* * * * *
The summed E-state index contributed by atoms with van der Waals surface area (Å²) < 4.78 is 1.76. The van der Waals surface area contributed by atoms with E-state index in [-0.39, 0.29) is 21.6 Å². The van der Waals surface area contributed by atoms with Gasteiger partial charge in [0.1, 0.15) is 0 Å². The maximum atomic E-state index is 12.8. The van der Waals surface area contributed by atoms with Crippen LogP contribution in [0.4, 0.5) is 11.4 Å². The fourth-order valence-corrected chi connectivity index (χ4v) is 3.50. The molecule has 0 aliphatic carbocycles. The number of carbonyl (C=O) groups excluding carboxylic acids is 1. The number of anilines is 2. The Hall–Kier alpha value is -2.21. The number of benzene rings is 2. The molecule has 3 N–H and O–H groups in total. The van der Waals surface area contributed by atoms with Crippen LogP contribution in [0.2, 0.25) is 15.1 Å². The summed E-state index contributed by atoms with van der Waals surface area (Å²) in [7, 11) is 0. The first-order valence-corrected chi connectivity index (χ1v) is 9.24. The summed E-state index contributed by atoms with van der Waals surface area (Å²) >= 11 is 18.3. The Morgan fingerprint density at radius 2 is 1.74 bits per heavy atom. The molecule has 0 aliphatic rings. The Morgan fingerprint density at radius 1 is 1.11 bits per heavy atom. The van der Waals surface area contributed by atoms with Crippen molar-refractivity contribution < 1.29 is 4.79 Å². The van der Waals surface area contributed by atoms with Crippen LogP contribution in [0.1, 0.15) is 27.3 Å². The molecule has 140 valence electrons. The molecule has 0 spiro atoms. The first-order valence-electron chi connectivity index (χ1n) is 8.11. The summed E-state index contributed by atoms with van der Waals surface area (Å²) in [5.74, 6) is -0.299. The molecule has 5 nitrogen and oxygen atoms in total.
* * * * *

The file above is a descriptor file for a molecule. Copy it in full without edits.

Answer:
The summed E-state index contributed by atoms with van der Waals surface area (Å²) < 4.78 is 1.76. The van der Waals surface area contributed by atoms with E-state index in [-0.39, 0.29) is 21.6 Å². The van der Waals surface area contributed by atoms with Gasteiger partial charge in [0.1, 0.15) is 0 Å². The maximum atomic E-state index is 12.8. The van der Waals surface area contributed by atoms with Crippen LogP contribution in [0.4, 0.5) is 11.4 Å². The fourth-order valence-corrected chi connectivity index (χ4v) is 3.50. The molecule has 0 aliphatic carbocycles. The number of carbonyl (C=O) groups excluding carboxylic acids is 1. The number of anilines is 2. The Hall–Kier alpha value is -2.21. The number of benzene rings is 2. The molecule has 3 N–H and O–H groups in total. The van der Waals surface area contributed by atoms with Crippen LogP contribution in [0.2, 0.25) is 15.1 Å². The summed E-state index contributed by atoms with van der Waals surface area (Å²) in [7, 11) is 0. The first-order valence-corrected chi connectivity index (χ1v) is 9.24. The summed E-state index contributed by atoms with van der Waals surface area (Å²) >= 11 is 18.3. The Morgan fingerprint density at radius 2 is 1.74 bits per heavy atom. The molecule has 0 aliphatic rings. The Morgan fingerprint density at radius 1 is 1.11 bits per heavy atom. The van der Waals surface area contributed by atoms with Crippen molar-refractivity contribution < 1.29 is 4.79 Å². The van der Waals surface area contributed by atoms with Crippen LogP contribution in [0.1, 0.15) is 27.3 Å². The molecule has 140 valence electrons. The molecule has 0 spiro atoms. The first-order valence-electron chi connectivity index (χ1n) is 8.11. The summed E-state index contributed by atoms with van der Waals surface area (Å²) in [5.74, 6) is -0.299. The molecule has 5 nitrogen and oxygen atoms in total.